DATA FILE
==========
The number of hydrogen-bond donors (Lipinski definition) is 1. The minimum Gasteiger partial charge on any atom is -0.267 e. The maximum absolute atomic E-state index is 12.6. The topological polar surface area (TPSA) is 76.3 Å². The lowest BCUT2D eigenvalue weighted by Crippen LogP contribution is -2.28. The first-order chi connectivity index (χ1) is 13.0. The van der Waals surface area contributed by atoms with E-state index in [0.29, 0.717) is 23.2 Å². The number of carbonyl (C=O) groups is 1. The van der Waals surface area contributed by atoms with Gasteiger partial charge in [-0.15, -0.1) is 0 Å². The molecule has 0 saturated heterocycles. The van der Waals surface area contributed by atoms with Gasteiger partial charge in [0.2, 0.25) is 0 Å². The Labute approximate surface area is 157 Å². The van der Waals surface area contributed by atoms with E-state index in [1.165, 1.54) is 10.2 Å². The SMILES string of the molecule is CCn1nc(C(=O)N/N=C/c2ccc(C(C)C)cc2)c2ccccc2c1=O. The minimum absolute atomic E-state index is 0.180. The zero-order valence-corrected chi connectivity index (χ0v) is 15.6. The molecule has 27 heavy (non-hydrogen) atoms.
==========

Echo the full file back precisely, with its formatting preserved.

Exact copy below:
The number of hydrogen-bond donors (Lipinski definition) is 1. The minimum Gasteiger partial charge on any atom is -0.267 e. The maximum absolute atomic E-state index is 12.6. The topological polar surface area (TPSA) is 76.3 Å². The lowest BCUT2D eigenvalue weighted by Crippen LogP contribution is -2.28. The first-order chi connectivity index (χ1) is 13.0. The van der Waals surface area contributed by atoms with E-state index in [0.29, 0.717) is 23.2 Å². The number of carbonyl (C=O) groups is 1. The van der Waals surface area contributed by atoms with Gasteiger partial charge in [-0.15, -0.1) is 0 Å². The molecule has 0 saturated heterocycles. The van der Waals surface area contributed by atoms with Gasteiger partial charge in [0.2, 0.25) is 0 Å². The Labute approximate surface area is 157 Å². The van der Waals surface area contributed by atoms with E-state index in [1.165, 1.54) is 10.2 Å². The SMILES string of the molecule is CCn1nc(C(=O)N/N=C/c2ccc(C(C)C)cc2)c2ccccc2c1=O. The minimum absolute atomic E-state index is 0.180. The zero-order valence-corrected chi connectivity index (χ0v) is 15.6. The molecule has 27 heavy (non-hydrogen) atoms.